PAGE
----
Yes, yes, yes, Thanksgiving IS all about the sides. I do agree. But no side, in my mind, can come close - if done right (and you can bet your bottom dollar it was done right this year!) - to matching the appeal of stuffing. Onto the list.

* * *

Top Four Reasons To Stuff Yourself This Thanksgiving
with stuffing or whatever else is cooked and within your grasp.
Screw the diet - it's the holidays (again).

4. Corn Pudding
Is it wrong to say that maybe in some bastardized crazy way this time-tested Thanksgiving staple is a shout-out to the Native Americans that so kindly showed the pilgrims how to farm and therefore also metaphorically kindled the embers that one day became the roaring fire of America? Is that so wrong?

Well even if it is, I think you and I know that whatever and whenever and whoever the hell this dish came from, there's a reason it shows up every year and gets eaten to the last Americana-encrusted-crumb every year. We all have our secret recipe - sugar or not, jiffy or not, kernels or not - and we all horde it (for absolutely no good reason) and all these things make corn pudding more than worthy to be on this list of reasons to stuff and be stuffed by the ones you love this Thanksgiving.

3. Cranberry Sauciness - Annual Permission to be Irreverent.
When else can you, in all seriousness, buy cranberries in a can, pop said can open and pour it - IN CAN FORM - onto a small platter and serve straight to guests with applause and glee all around?!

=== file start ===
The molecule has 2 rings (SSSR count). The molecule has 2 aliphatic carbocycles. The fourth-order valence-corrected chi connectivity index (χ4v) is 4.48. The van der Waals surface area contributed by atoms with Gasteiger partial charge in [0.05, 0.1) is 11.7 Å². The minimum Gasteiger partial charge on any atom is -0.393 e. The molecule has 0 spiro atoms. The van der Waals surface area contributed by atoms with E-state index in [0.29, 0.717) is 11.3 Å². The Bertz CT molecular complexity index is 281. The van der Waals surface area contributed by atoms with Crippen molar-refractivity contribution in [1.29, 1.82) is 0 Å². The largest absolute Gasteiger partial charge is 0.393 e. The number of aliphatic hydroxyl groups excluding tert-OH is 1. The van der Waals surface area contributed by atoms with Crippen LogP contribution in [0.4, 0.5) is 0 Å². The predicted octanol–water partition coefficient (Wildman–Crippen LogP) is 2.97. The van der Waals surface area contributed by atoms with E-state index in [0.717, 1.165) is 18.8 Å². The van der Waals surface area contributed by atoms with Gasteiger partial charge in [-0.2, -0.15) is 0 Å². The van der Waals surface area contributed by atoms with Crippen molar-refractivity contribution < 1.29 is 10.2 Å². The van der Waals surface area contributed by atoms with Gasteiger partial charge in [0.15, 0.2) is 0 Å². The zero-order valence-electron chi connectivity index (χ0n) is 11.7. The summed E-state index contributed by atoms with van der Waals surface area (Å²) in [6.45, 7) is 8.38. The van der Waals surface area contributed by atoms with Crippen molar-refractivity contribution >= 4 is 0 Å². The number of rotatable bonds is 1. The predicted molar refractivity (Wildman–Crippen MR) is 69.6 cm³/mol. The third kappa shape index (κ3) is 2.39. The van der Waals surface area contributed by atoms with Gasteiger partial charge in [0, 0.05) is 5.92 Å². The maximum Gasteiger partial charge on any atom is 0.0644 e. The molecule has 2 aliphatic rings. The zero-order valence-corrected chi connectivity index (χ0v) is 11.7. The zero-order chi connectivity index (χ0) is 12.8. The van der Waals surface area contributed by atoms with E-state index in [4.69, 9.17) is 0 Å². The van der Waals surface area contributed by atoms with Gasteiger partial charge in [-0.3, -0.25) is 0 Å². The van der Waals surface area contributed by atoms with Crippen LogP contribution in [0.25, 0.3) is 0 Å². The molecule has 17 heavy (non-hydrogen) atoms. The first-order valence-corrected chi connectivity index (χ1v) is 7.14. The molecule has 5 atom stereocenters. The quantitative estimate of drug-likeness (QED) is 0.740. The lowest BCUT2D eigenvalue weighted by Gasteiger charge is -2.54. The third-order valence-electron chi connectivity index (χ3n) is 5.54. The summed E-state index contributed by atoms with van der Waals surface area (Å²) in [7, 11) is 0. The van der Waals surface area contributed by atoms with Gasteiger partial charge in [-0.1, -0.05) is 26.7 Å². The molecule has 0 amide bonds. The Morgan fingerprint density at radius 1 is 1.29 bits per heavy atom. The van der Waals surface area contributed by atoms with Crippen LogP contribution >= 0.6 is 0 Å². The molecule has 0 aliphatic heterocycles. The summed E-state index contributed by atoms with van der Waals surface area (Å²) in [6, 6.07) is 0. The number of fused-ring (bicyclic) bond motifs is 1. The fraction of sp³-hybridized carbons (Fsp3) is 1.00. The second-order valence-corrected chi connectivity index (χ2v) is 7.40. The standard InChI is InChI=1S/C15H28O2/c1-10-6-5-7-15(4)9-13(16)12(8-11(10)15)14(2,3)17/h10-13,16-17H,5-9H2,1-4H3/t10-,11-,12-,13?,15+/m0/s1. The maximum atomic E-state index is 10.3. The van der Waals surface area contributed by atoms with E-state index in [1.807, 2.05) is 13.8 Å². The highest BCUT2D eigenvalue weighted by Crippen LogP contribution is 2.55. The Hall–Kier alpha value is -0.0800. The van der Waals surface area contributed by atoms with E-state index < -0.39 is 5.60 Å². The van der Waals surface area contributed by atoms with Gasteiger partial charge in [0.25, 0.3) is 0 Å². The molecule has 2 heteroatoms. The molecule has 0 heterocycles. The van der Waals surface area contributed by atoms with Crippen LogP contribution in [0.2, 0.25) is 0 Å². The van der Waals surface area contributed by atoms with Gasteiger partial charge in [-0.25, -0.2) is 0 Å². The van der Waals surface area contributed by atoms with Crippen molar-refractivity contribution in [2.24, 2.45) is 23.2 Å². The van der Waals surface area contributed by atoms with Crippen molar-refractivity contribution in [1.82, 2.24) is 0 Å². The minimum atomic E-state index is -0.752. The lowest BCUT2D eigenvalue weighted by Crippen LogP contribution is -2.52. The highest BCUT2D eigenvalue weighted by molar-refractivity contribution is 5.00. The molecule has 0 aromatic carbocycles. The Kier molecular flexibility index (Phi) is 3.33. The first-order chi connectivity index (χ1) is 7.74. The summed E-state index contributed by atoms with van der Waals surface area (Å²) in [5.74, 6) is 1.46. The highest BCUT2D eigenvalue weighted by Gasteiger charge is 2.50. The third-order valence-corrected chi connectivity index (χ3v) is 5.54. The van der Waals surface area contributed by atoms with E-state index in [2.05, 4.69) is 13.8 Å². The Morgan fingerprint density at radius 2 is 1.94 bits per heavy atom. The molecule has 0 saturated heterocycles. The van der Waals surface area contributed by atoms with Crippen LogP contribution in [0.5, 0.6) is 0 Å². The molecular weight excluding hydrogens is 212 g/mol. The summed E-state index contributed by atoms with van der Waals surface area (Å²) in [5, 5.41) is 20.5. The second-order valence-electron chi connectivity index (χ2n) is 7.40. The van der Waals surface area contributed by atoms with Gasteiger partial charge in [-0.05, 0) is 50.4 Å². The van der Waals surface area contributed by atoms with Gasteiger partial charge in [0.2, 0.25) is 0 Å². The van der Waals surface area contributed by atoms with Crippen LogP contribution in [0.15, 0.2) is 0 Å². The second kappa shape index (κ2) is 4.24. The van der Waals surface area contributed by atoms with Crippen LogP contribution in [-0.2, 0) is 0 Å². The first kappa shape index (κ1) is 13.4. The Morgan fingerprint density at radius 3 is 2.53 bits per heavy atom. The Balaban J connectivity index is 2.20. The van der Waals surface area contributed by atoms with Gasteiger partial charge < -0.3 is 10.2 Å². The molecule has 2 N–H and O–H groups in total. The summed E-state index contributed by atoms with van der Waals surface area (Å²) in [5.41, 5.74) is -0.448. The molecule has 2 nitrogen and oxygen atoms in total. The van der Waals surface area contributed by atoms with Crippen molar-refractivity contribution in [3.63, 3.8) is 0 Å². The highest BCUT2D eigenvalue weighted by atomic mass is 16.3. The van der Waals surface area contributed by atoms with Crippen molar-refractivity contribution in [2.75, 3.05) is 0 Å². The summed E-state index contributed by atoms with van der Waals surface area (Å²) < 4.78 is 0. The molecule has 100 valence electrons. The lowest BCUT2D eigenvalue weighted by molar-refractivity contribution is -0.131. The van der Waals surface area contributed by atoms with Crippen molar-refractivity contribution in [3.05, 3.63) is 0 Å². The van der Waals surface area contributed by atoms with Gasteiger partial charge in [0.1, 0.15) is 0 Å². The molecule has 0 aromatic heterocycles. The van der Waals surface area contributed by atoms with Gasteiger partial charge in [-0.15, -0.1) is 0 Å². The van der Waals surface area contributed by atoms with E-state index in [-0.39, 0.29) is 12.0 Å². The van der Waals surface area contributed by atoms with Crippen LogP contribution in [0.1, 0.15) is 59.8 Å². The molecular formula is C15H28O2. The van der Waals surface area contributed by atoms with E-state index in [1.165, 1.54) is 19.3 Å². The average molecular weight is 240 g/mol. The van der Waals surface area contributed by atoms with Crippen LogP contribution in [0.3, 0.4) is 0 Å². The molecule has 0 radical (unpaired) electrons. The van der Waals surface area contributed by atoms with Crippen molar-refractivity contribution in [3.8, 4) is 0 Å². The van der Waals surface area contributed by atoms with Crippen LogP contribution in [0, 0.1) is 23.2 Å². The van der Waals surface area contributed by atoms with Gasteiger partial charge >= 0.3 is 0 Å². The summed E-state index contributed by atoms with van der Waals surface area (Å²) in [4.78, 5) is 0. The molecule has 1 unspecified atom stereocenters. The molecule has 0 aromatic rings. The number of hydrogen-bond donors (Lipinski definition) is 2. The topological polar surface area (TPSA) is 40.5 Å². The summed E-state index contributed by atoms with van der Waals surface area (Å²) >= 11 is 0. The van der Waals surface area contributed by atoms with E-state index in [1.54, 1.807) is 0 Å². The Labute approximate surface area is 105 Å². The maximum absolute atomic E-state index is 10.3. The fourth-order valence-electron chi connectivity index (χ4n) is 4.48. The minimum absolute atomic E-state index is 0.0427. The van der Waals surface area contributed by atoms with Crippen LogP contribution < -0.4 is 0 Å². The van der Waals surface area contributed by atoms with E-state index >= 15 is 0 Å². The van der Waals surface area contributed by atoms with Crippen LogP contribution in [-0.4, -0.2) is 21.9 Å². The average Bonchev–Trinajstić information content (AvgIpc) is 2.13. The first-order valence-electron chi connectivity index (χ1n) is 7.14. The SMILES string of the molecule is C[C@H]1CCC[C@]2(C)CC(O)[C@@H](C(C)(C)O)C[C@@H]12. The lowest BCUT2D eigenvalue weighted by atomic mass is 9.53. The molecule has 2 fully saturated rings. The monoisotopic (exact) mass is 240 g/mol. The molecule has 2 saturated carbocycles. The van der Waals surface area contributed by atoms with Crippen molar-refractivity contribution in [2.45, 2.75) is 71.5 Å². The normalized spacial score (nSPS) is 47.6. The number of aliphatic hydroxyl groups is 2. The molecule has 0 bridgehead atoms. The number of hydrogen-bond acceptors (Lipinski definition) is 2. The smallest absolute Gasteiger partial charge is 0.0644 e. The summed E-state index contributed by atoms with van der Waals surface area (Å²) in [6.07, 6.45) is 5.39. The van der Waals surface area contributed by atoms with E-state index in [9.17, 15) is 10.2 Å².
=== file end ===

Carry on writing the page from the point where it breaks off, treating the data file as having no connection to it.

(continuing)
My little sister gets upset if I ever try to mash down the can shape and insists it's part of the Thanksgiving aesthetic. I cannot say I disagree.

And for the record, I like both with cranberry chunks and smooth. Availability of both is ideal for prime-stuffing situations.

2. Turkish (but not really) Perfection
In the painfully adulterated words of Michael Jackson...

"If you'll be my [Turkey] it don't matter if you're [dark] or white."

*awkward drum / cymbal slap*

For those of you who would otherwise avoid dark meat during the year because of its rich, fatty nature, now's the time to indulge. I like chicken legs as much as the next, but there is something perfectly thrilling (and positively medieval) about the size and deliciousness of Turkey legs that deserves a little respect and indulgence, and Turkey day is the night, day, and morning after for said indulgence.